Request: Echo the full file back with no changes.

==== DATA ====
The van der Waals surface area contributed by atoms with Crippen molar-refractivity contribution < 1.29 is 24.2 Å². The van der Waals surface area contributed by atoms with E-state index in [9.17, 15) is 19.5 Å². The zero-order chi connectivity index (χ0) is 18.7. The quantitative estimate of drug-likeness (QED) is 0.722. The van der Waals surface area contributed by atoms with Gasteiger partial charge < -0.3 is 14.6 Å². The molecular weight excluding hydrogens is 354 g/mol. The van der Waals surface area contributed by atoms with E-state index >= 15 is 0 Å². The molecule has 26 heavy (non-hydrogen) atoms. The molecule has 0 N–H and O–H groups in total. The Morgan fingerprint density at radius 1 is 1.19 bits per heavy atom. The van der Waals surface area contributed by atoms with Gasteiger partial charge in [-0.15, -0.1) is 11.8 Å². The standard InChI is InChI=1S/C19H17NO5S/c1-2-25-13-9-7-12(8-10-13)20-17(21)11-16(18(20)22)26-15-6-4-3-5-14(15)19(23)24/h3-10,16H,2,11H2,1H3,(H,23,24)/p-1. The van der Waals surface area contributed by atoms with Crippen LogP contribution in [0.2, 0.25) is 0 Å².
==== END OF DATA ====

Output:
The van der Waals surface area contributed by atoms with Crippen molar-refractivity contribution < 1.29 is 24.2 Å². The van der Waals surface area contributed by atoms with E-state index in [9.17, 15) is 19.5 Å². The zero-order chi connectivity index (χ0) is 18.7. The quantitative estimate of drug-likeness (QED) is 0.722. The van der Waals surface area contributed by atoms with Gasteiger partial charge < -0.3 is 14.6 Å². The molecular weight excluding hydrogens is 354 g/mol. The van der Waals surface area contributed by atoms with E-state index >= 15 is 0 Å². The molecule has 26 heavy (non-hydrogen) atoms. The molecule has 0 N–H and O–H groups in total. The Morgan fingerprint density at radius 1 is 1.19 bits per heavy atom. The van der Waals surface area contributed by atoms with Gasteiger partial charge in [-0.15, -0.1) is 11.8 Å². The standard InChI is InChI=1S/C19H17NO5S/c1-2-25-13-9-7-12(8-10-13)20-17(21)11-16(18(20)22)26-15-6-4-3-5-14(15)19(23)24/h3-10,16H,2,11H2,1H3,(H,23,24)/p-1. The van der Waals surface area contributed by atoms with Crippen LogP contribution in [0.2, 0.25) is 0 Å².